assistance," for the formation of the herd, for "a community," for a "congregation,"
must summon up again, if only in the smallest way, an aroused will to power and lead
to new and much greater outbursts. In the fight against depression, the development of
the herd is an essential step and a victory. By growing, the community also reinforces
in the individual a new interest, which often enough raises him up over the most
personal features of his bad disposition, his dislike of himself (Geulincx's despectio
sui [contempt for oneself] ). All sick pathological people, in their desire to shake off a
stifling lack of enthusiasm and a feeling of weakness, instinctively strive for the
organization of a herd. The ascetic priest senses this instinct and promotes it. Where
there is a herd, it's the instinct of weakness which has willed the herd, and the
cleverness of the priest which has organized it.
We should not overlook the following point: through natural necessity strong people
strive to separate from each other, just as much as weak people strive to be together.
When the former unite, that happens only at the prospect of an aggressive combined
action and a collective satisfaction of their will to power, but with considerable
resistance from the individual conscience. By contrast, the latter organize themselves
collectively, taking pleasure precisely in this collective. Their instinct is satisfied in
the same way that the instinct of those born "Masters" (i.e., the solitary man of the
predatory animal species) is basically irritated and upset by organization. Under every
oligarchy—all history teaches us—always is concealed the craving for tyranny. Every
oligarchy is constantly trembling with the tension which every individual in it
necessarily has inside him to remain master of this craving. (That was the case, for
example, with the Greeks. Plato provides evidence of this in a hundred passages—
Plato, who understood his peers—and himself. . .)

19

The ascetic priest's methods, which we learned about earlier—the collective
deadening of the feeling for life, mechanical activity, minor joys, above all the joy in
"loving one's neighbour," the organization of the herd, the awakening of the feeling of
power in the community, as a result of which the dissatisfaction of the individual with
himself is drowned out by his pleasure in the progress of the community—these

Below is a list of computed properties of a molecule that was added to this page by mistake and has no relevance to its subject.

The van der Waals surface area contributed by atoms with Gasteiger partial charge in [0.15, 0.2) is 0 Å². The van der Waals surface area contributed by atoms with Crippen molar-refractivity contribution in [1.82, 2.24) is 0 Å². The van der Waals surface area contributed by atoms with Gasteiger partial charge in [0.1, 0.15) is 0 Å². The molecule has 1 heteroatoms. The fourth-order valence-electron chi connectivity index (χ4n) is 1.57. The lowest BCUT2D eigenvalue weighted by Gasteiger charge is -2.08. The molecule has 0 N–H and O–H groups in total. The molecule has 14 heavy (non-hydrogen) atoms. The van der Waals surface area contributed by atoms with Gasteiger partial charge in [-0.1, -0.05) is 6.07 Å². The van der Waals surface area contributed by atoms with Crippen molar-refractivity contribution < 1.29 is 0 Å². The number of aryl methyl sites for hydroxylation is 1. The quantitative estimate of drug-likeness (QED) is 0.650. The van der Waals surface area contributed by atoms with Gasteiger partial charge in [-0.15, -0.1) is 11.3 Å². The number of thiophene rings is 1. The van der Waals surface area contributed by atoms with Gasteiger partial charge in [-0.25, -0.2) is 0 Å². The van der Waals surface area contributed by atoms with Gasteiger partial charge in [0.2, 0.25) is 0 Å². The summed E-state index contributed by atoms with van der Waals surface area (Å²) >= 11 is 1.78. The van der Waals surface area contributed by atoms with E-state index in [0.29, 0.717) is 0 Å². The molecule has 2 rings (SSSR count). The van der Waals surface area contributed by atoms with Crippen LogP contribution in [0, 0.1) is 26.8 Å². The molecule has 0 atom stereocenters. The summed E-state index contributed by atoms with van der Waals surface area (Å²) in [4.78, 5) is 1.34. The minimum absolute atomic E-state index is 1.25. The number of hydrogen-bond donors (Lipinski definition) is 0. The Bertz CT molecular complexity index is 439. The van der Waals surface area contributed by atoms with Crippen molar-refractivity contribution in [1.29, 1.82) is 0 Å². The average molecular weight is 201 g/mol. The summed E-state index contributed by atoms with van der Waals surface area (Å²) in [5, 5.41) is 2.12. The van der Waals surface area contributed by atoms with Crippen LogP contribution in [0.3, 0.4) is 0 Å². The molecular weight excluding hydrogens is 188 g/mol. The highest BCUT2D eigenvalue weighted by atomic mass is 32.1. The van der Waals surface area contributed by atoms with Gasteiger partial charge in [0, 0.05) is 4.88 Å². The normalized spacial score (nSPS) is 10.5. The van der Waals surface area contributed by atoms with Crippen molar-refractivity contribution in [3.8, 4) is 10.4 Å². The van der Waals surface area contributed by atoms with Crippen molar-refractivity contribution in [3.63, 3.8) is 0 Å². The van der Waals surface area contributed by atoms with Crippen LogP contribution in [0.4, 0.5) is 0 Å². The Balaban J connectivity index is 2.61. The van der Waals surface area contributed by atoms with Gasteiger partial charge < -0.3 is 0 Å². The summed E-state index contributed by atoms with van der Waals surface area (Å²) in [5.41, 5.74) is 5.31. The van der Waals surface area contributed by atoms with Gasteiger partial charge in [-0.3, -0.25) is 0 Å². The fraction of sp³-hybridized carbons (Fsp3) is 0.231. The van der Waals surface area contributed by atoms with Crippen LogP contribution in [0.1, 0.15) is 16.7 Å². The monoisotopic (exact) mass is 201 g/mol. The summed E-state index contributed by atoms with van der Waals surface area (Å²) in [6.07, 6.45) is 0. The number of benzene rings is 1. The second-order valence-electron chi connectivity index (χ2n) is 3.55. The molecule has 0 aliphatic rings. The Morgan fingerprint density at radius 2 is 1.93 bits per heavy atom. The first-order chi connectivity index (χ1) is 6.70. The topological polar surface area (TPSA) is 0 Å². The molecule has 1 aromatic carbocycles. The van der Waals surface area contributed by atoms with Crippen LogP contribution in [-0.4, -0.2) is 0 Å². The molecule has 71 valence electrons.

things are, measured by modern standards, his innocent methods in the war against
unhappiness. But now let's turn our attention to more interesting matters, to his
"guilty" methods. Here there is always only one thing involved: some kind of excess
of feeling employed as the most effective anaesthetic against stifling, crippling,
enduring pain. For that reason, the priest's powers of innovation have been tireless in
addressing this one question in particular: "How do people reach emotional excess?" .
..

That sounds harsh. It's clear enough that it would sound more appealing and perhaps
please our ears better if I said something like "The ascetic priest has always used the
enthusiasm which lies in all strong emotional affects." But why keep caressing the
mollycoddled ears of our modern delicate sensibilities? Why should we, for our part,
retreat even one step back from the hypocrisy of their vocabulary? Doing something
like that would make us psychologists active hypocrites—apart from the fact that it
would be disgusting. For a psychologist today, if he has good taste anywhere (others
might say honesty), it's because he detests that disgraceful moralizing way of talking,
which effectively covers in slime all modern judgments about human beings and
things.

We must not deceive ourselves in this business. The most characteristic feature which
forms modern souls and modern books is not lying but the ingrained innocence in
their moralistic lying. To have to discover this "innocence" all over the place is
perhaps the most repellent part of all the by no means harmless tasks which nowadays
a psychologist has to undertake. It is a part of our great danger—a path that perhaps